Remembering the Space Age: Arthur C Clarke dead at 90

Crikey logoBugger. The Space Age ended today. Sir Arthur C Clarke, the grand master of science fiction, is dead at age 90. According to the BBC he died in Sri Lanka, his adopted home since 1956, from a cardio-respiratory attack.

Clarke is best-known, of course, for his collaboration with Stanley Kubrick on the 1966 1968 film 2001: A Space Odyssey. Even today it’s visually stunning, a grand expression of 1960s technological confidence. Even today, the ending still makes no sense whatsoever, with or without LSD.

Everyone remembers that the computer HAL 9000 went mad and killed the crew. The real lesson is that HAL went mad because his masters had told him to lie, to cover up the mission’s true purpose. This Cold War-era fable about how paranoia corrupts the mind remains completely relevant in this age of The Continual War on Terror.

Diagram from paper on satellite communication

What Clarke should really be remembered for, however — and what could have made him a multi-billionaire — is suggesting the use of geostationary satellites for international telecommunications.

Clarke’s 1945 paper “Extra-Terrestrial Relays — Can Rocket Stations Give Worldwide Radio Coverage?” sketched out the idea so thoroughly that it counts as “prior art” and no-one’s been able to gain patents ever since.

Apart from 33 novels, 13 short-story collections, TV programs and countless non-fiction works, Clarke was a regular letter-writer to New Scientist magazine. Sometimes he wrote about the ethics and politics of science and technology, but more often than not it was to point out that some newly-patented idea had already been described in one of his novels decades before. Not to boast, just to chuckle.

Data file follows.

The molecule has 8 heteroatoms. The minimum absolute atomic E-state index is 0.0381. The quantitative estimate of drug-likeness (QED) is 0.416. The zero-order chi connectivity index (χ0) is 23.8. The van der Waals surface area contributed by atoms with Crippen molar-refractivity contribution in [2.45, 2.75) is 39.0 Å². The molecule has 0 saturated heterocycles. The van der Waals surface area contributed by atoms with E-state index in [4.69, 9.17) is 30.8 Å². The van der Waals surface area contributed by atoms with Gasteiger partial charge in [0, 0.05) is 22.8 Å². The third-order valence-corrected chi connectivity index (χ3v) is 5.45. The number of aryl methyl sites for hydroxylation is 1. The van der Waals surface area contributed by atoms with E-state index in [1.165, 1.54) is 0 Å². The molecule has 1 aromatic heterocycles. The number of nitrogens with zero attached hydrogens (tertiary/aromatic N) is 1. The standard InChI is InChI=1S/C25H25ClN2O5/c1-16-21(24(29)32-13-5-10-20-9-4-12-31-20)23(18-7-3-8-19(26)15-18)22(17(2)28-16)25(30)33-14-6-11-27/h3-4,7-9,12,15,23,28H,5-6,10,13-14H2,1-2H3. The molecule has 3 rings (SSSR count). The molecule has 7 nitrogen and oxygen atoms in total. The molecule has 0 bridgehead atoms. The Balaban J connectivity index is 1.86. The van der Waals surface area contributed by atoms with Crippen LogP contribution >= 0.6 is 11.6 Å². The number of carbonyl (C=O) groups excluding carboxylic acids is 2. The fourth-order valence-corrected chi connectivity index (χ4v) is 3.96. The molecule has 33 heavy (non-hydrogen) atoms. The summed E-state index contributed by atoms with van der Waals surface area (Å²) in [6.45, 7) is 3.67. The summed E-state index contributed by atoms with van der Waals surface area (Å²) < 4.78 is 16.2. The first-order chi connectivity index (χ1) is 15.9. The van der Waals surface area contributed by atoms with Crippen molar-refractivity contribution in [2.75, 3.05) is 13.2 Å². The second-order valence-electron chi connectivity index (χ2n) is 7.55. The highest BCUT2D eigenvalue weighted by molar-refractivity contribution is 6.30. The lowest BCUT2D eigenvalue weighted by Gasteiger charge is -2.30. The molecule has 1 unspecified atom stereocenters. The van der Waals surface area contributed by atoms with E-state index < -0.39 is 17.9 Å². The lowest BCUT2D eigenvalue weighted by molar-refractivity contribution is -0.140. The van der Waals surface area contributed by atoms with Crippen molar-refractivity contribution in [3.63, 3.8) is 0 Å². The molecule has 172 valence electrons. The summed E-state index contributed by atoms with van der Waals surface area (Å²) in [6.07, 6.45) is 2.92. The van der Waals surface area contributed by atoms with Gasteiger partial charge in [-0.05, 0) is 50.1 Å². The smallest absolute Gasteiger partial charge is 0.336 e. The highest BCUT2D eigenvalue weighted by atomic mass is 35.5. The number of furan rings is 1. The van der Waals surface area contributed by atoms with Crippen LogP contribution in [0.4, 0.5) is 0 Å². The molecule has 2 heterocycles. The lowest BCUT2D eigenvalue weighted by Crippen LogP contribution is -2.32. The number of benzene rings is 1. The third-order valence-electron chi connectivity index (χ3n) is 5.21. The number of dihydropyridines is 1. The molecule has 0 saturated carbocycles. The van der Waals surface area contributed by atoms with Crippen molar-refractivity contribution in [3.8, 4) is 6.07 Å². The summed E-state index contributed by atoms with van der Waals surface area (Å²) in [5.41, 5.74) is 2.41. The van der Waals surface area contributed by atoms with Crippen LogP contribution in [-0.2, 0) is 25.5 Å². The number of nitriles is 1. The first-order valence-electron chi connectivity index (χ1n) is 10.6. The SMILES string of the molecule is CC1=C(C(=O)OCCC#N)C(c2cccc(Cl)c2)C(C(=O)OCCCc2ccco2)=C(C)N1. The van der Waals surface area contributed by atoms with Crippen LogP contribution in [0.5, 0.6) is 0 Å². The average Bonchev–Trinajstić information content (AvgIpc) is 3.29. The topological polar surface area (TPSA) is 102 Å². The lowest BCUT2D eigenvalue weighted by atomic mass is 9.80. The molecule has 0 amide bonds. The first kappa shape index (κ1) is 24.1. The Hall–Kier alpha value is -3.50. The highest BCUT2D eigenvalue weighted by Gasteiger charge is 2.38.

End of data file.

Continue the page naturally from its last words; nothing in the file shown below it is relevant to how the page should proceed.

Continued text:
Sir Arthur is dead. The Space Age is dead.

At least the First Space Age is dead. The 1960s imperative “to boldly go” as imagined by visionaries like Clarke has congealed into a bloated, bureaucratic NASA which has, in the US at least, drained all the excitement from spaceflight.

Long live Space Age 2.0, funded not by governments asserting their fitness to rule the world, but by entrepreneurs like Sir Richard Branson and Virgin Galactic. Space will never be the same.

[A slightly different version of this story was published in Crikey today.]

14 Replies to “Remembering the Space Age: Arthur C Clarke dead at 90”

  1. What is it with the aging nerd pantheon dropping like flies this year? First Gary Gygax, and now this…

    (I realise that two recent deaths hardly warrants the phrase “dropping like flies”, but at least be thankful that I didn’t use that irritating “in as many weeks” device favoured by commercial news channels…)

    On a pedantic note, you say 1966 but the wikipedia article you linked to says 1968. So does IMDB.

  2. @Alastair: Yes, I screwed up. 2001: A Space Odyssey was planned for a 1966 release, yes, but thanks to many delays wasn’t actually released until 1968.

    Clarke was one of a wave of post-WWII SF writers who were of a certain generation. Most are already dead — I’m thinking of Frank Herbert, Robert Heinlein, Isaac Asimov. Clarke’s one of the last left. Ray Bradbury is still around though.

  3. This is a sad day.

    I’m not boned up on science literature or most of those authors you mention, Stil, but I absolutely place Clarke in that realm of throw-out-the-square-altogether-type sci-fi visionaries (such as the also-late Douglas Adams and whoever the fuck came up with the concept of the Daleks) who helped introduce ordinary sorts like me to The Big Questions about our humble place in the universe.

    The scale of the man’s thinking is belied by the simple common sense of his hypotheses. That’s not contested. But surely the real take-home coffee table subject for tonight is how we reconcile our admiration and respect for Sir Arthur C. Clarke with his admitted history as a pedophile.


  4. @Stephen Stockwell: Erm, “admitted history as a pedophile”? There were certainly allegations by the Sunday Mirror which a Sri Lankan police investigation determined to be “baseless”. Do you know of “admissions” which we’re not aware of?

    Of course, now that Clarke is dead and cannot sue for libel, all sorts of information might emerge. Stand by.